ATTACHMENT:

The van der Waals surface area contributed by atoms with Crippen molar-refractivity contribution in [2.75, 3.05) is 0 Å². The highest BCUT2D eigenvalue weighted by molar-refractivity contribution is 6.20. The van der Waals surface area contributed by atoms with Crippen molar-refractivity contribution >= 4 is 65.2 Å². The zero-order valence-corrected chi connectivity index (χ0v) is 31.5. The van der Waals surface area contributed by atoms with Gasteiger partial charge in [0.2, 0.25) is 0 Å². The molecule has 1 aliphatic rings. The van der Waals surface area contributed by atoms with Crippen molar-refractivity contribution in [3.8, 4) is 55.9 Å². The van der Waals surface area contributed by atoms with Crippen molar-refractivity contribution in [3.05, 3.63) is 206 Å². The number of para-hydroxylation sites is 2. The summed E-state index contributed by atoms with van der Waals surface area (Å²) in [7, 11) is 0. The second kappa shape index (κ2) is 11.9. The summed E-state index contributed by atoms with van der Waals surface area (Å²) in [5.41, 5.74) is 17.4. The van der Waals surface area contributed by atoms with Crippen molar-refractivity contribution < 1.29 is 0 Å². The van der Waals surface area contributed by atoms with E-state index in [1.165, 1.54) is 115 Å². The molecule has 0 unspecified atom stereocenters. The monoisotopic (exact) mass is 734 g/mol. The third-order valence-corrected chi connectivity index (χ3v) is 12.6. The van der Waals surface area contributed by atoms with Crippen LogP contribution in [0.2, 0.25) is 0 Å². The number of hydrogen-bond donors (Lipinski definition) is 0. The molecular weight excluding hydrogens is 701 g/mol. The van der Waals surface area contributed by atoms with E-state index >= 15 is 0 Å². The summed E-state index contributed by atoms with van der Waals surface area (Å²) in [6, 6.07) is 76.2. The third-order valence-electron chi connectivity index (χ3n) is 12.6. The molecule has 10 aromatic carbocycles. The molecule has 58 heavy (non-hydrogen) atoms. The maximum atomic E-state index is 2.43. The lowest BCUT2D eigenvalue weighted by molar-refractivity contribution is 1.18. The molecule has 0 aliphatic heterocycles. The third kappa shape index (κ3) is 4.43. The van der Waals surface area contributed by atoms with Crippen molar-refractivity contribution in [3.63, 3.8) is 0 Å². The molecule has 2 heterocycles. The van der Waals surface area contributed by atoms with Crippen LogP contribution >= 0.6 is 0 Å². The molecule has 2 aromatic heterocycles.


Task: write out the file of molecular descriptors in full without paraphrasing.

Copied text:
The van der Waals surface area contributed by atoms with Crippen molar-refractivity contribution in [2.75, 3.05) is 0 Å². The highest BCUT2D eigenvalue weighted by molar-refractivity contribution is 6.20. The van der Waals surface area contributed by atoms with Crippen molar-refractivity contribution >= 4 is 65.2 Å². The zero-order valence-corrected chi connectivity index (χ0v) is 31.5. The van der Waals surface area contributed by atoms with Gasteiger partial charge in [0.2, 0.25) is 0 Å². The molecule has 1 aliphatic rings. The van der Waals surface area contributed by atoms with Crippen molar-refractivity contribution in [3.8, 4) is 55.9 Å². The van der Waals surface area contributed by atoms with Crippen molar-refractivity contribution in [3.05, 3.63) is 206 Å². The number of para-hydroxylation sites is 2. The summed E-state index contributed by atoms with van der Waals surface area (Å²) in [7, 11) is 0. The second kappa shape index (κ2) is 11.9. The summed E-state index contributed by atoms with van der Waals surface area (Å²) in [5.41, 5.74) is 17.4. The van der Waals surface area contributed by atoms with Crippen molar-refractivity contribution < 1.29 is 0 Å². The van der Waals surface area contributed by atoms with E-state index in [1.165, 1.54) is 115 Å². The molecule has 0 unspecified atom stereocenters. The monoisotopic (exact) mass is 734 g/mol. The third-order valence-corrected chi connectivity index (χ3v) is 12.6. The van der Waals surface area contributed by atoms with Crippen LogP contribution in [0.2, 0.25) is 0 Å². The number of hydrogen-bond donors (Lipinski definition) is 0. The molecular weight excluding hydrogens is 701 g/mol. The van der Waals surface area contributed by atoms with E-state index >= 15 is 0 Å². The summed E-state index contributed by atoms with van der Waals surface area (Å²) in [6, 6.07) is 76.2. The third-order valence-electron chi connectivity index (χ3n) is 12.6. The molecule has 10 aromatic carbocycles. The molecule has 58 heavy (non-hydrogen) atoms. The maximum atomic E-state index is 2.43. The lowest BCUT2D eigenvalue weighted by molar-refractivity contribution is 1.18. The molecule has 0 aliphatic heterocycles. The third kappa shape index (κ3) is 4.43. The van der Waals surface area contributed by atoms with Crippen molar-refractivity contribution in [3.63, 3.8) is 0 Å². The molecule has 2 heterocycles. The van der Waals surface area contributed by atoms with Crippen LogP contribution >= 0.6 is 0 Å². The molecule has 2 aromatic heterocycles.